Wednesday, October 17, 2012

Why The Walking Dead Matters

A few years ago, zombies were the hottest trend in media. You couldn't go into a store without finding zombie t-shirts, books, and movies. The Walking Dead hit at the height of this trend, but it has remained popular as trend-lovers have moved on to vampires and werewolves. Clearly, there has been no shortage of zombie films, but The Walking Dead* pushes all zombie movies and television to be stronger. Here are the unique points of difference that elevate the show from zombie horror to well-done drama.
The Walking Dead
1. Sex without sexualization. Practically every zombie movie or video game features hypersexualized female characters. For some reason, I have a hard time believing that women would fight for their lives in leather booty shorts and see-through t-shirts. The women in The Walking Dead wear realistic clothing and contribute equally to the group's survival. While multiple character engage in their fair share of sexual relationships, they are presented within the context of daily living. Obviously, the televisual medium does limit the overt nudity that occurs during the sex scenes, but the show could very easily focus on the women's bodies. Instead, they are sexual without being exploited.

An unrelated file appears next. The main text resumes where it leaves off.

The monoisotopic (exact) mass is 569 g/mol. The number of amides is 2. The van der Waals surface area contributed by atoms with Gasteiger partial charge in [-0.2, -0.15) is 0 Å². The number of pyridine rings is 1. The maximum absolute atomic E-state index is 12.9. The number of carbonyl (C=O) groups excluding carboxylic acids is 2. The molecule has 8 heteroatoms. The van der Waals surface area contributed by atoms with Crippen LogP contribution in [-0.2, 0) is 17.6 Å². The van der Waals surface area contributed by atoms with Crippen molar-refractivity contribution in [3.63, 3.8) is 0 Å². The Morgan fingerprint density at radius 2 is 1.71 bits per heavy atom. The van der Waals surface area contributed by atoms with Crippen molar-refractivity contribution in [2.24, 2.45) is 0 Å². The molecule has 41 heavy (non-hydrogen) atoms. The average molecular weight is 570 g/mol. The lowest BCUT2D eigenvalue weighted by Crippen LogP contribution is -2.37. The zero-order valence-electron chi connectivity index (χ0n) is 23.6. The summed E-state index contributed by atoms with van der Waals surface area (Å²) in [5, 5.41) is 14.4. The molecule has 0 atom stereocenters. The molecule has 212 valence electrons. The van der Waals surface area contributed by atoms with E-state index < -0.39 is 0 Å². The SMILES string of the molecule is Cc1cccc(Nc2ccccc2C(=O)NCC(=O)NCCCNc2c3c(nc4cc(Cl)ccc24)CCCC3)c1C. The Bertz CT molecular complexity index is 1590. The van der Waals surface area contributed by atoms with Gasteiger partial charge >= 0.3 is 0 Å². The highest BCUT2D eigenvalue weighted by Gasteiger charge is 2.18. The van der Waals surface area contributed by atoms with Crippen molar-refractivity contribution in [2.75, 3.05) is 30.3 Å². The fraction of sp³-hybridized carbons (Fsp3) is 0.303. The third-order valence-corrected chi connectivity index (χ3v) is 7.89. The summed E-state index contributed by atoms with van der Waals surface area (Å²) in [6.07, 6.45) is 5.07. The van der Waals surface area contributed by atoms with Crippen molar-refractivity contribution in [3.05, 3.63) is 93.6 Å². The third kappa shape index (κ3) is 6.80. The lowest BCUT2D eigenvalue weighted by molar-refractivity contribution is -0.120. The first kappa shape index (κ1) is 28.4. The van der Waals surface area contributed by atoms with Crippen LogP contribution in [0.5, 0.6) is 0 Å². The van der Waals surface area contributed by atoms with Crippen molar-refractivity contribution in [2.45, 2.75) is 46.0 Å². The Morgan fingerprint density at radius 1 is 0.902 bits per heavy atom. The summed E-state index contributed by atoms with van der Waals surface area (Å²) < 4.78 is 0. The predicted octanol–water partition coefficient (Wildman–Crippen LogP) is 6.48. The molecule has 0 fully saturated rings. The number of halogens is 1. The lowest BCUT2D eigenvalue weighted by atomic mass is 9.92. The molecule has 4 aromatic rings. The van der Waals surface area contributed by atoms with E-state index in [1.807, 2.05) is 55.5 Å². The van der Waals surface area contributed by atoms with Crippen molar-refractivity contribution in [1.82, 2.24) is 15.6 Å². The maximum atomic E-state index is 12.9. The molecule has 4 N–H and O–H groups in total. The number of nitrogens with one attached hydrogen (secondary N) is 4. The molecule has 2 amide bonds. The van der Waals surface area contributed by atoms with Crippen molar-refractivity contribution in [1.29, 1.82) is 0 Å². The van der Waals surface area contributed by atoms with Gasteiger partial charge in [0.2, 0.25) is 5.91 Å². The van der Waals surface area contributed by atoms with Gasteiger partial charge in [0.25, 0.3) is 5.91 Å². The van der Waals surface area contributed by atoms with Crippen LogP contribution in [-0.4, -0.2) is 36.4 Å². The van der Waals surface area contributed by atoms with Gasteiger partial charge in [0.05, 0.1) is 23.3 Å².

2. Accessibility. The Walking Dead isn't just for horror fans. The show highlights the tension between humans when confronted with survival in a hostile environment. These characters are facing the reality of death every single day, so viewers are presented with multiple (often conflicting) opinions on how to react in life-or-death situations. This focus on humanity instead of death broadens its appeal to a wider, less horror-centric audience.